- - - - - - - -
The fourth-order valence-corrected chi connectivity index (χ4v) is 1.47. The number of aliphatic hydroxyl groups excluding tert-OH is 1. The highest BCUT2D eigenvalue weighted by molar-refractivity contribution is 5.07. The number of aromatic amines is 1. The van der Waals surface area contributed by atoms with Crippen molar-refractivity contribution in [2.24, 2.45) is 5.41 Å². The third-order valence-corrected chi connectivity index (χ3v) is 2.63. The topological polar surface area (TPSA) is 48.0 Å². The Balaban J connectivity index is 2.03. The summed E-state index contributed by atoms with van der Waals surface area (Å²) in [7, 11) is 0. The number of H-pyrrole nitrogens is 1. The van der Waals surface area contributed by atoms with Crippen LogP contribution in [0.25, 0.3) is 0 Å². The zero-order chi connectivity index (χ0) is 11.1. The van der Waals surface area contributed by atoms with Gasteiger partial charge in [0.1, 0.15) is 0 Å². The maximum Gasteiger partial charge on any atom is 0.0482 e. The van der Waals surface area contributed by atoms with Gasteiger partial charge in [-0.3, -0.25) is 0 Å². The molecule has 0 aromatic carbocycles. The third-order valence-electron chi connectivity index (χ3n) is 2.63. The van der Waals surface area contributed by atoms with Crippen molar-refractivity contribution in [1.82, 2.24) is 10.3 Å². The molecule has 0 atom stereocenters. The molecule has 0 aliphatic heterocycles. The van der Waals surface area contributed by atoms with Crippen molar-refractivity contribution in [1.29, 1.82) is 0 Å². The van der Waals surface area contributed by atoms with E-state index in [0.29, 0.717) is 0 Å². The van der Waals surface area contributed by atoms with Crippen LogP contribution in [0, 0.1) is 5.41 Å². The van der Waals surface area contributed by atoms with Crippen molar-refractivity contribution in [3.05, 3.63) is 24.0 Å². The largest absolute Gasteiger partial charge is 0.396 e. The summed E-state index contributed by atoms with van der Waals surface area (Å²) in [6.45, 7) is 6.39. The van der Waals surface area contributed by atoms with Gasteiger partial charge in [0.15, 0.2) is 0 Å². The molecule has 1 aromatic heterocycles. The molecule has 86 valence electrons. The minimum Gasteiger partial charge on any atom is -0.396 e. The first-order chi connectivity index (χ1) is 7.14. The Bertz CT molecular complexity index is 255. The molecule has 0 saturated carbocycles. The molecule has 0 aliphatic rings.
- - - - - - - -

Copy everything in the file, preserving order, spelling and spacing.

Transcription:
The fourth-order valence-corrected chi connectivity index (χ4v) is 1.47. The number of aliphatic hydroxyl groups excluding tert-OH is 1. The highest BCUT2D eigenvalue weighted by molar-refractivity contribution is 5.07. The number of aromatic amines is 1. The van der Waals surface area contributed by atoms with Crippen molar-refractivity contribution in [2.24, 2.45) is 5.41 Å². The third-order valence-corrected chi connectivity index (χ3v) is 2.63. The topological polar surface area (TPSA) is 48.0 Å². The Balaban J connectivity index is 2.03. The summed E-state index contributed by atoms with van der Waals surface area (Å²) in [7, 11) is 0. The number of H-pyrrole nitrogens is 1. The van der Waals surface area contributed by atoms with Crippen LogP contribution in [0.25, 0.3) is 0 Å². The zero-order chi connectivity index (χ0) is 11.1. The van der Waals surface area contributed by atoms with Gasteiger partial charge in [0.1, 0.15) is 0 Å². The maximum Gasteiger partial charge on any atom is 0.0482 e. The van der Waals surface area contributed by atoms with Gasteiger partial charge in [-0.3, -0.25) is 0 Å². The molecule has 0 aromatic carbocycles. The third-order valence-electron chi connectivity index (χ3n) is 2.63. The van der Waals surface area contributed by atoms with Crippen molar-refractivity contribution in [1.82, 2.24) is 10.3 Å². The molecule has 0 atom stereocenters. The molecule has 0 aliphatic heterocycles. The van der Waals surface area contributed by atoms with Crippen molar-refractivity contribution in [1.29, 1.82) is 0 Å². The van der Waals surface area contributed by atoms with E-state index in [0.29, 0.717) is 0 Å². The van der Waals surface area contributed by atoms with Crippen LogP contribution in [0, 0.1) is 5.41 Å². The van der Waals surface area contributed by atoms with Crippen molar-refractivity contribution in [3.05, 3.63) is 24.0 Å². The largest absolute Gasteiger partial charge is 0.396 e. The summed E-state index contributed by atoms with van der Waals surface area (Å²) in [6.45, 7) is 6.39. The van der Waals surface area contributed by atoms with Gasteiger partial charge in [0.15, 0.2) is 0 Å². The molecule has 1 aromatic heterocycles. The molecule has 86 valence electrons. The minimum Gasteiger partial charge on any atom is -0.396 e. The first-order chi connectivity index (χ1) is 7.14. The Bertz CT molecular complexity index is 255. The molecule has 0 saturated carbocycles. The molecule has 0 aliphatic rings.